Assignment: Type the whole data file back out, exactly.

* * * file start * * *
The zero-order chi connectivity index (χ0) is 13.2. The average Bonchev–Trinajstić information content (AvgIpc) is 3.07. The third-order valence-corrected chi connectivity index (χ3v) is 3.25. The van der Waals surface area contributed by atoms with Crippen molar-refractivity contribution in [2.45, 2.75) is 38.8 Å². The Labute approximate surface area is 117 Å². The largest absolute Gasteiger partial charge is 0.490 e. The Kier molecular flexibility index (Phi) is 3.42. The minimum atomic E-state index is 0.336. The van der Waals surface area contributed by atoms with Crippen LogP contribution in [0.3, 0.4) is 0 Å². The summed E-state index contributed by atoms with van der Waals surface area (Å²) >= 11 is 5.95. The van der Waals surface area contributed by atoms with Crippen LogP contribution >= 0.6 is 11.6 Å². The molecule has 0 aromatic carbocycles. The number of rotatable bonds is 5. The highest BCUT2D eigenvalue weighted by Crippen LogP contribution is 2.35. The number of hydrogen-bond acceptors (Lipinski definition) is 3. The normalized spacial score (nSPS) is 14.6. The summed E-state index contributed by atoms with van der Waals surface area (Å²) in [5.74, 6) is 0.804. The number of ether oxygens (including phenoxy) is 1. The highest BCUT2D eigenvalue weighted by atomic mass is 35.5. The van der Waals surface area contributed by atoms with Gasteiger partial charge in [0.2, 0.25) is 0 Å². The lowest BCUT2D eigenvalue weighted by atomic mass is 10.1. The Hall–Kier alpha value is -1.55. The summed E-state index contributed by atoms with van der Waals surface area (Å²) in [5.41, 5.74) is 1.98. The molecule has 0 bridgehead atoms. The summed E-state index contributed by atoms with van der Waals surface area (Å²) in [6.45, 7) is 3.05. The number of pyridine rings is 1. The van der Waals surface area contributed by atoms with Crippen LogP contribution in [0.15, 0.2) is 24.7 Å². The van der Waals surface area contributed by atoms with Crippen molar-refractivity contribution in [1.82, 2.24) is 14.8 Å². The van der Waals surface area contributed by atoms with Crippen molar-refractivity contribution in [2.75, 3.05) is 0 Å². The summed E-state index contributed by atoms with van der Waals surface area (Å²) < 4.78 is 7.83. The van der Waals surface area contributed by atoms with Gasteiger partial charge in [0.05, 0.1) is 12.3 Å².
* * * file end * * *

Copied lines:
The zero-order chi connectivity index (χ0) is 13.2. The average Bonchev–Trinajstić information content (AvgIpc) is 3.07. The third-order valence-corrected chi connectivity index (χ3v) is 3.25. The van der Waals surface area contributed by atoms with Crippen molar-refractivity contribution in [2.45, 2.75) is 38.8 Å². The Labute approximate surface area is 117 Å². The largest absolute Gasteiger partial charge is 0.490 e. The Kier molecular flexibility index (Phi) is 3.42. The minimum atomic E-state index is 0.336. The van der Waals surface area contributed by atoms with Crippen LogP contribution in [0.3, 0.4) is 0 Å². The summed E-state index contributed by atoms with van der Waals surface area (Å²) >= 11 is 5.95. The van der Waals surface area contributed by atoms with Crippen LogP contribution >= 0.6 is 11.6 Å². The molecule has 0 aromatic carbocycles. The number of rotatable bonds is 5. The highest BCUT2D eigenvalue weighted by Crippen LogP contribution is 2.35. The number of hydrogen-bond acceptors (Lipinski definition) is 3. The normalized spacial score (nSPS) is 14.6. The summed E-state index contributed by atoms with van der Waals surface area (Å²) in [5.74, 6) is 0.804. The number of ether oxygens (including phenoxy) is 1. The highest BCUT2D eigenvalue weighted by atomic mass is 35.5. The van der Waals surface area contributed by atoms with Gasteiger partial charge in [0.2, 0.25) is 0 Å². The lowest BCUT2D eigenvalue weighted by atomic mass is 10.1. The Hall–Kier alpha value is -1.55. The summed E-state index contributed by atoms with van der Waals surface area (Å²) in [5.41, 5.74) is 1.98. The molecule has 0 bridgehead atoms. The summed E-state index contributed by atoms with van der Waals surface area (Å²) in [6.45, 7) is 3.05. The number of pyridine rings is 1. The van der Waals surface area contributed by atoms with Crippen LogP contribution in [0.15, 0.2) is 24.7 Å². The van der Waals surface area contributed by atoms with Crippen molar-refractivity contribution in [1.82, 2.24) is 14.8 Å². The van der Waals surface area contributed by atoms with Crippen molar-refractivity contribution in [2.75, 3.05) is 0 Å². The summed E-state index contributed by atoms with van der Waals surface area (Å²) < 4.78 is 7.83. The van der Waals surface area contributed by atoms with Gasteiger partial charge in [0.05, 0.1) is 12.3 Å².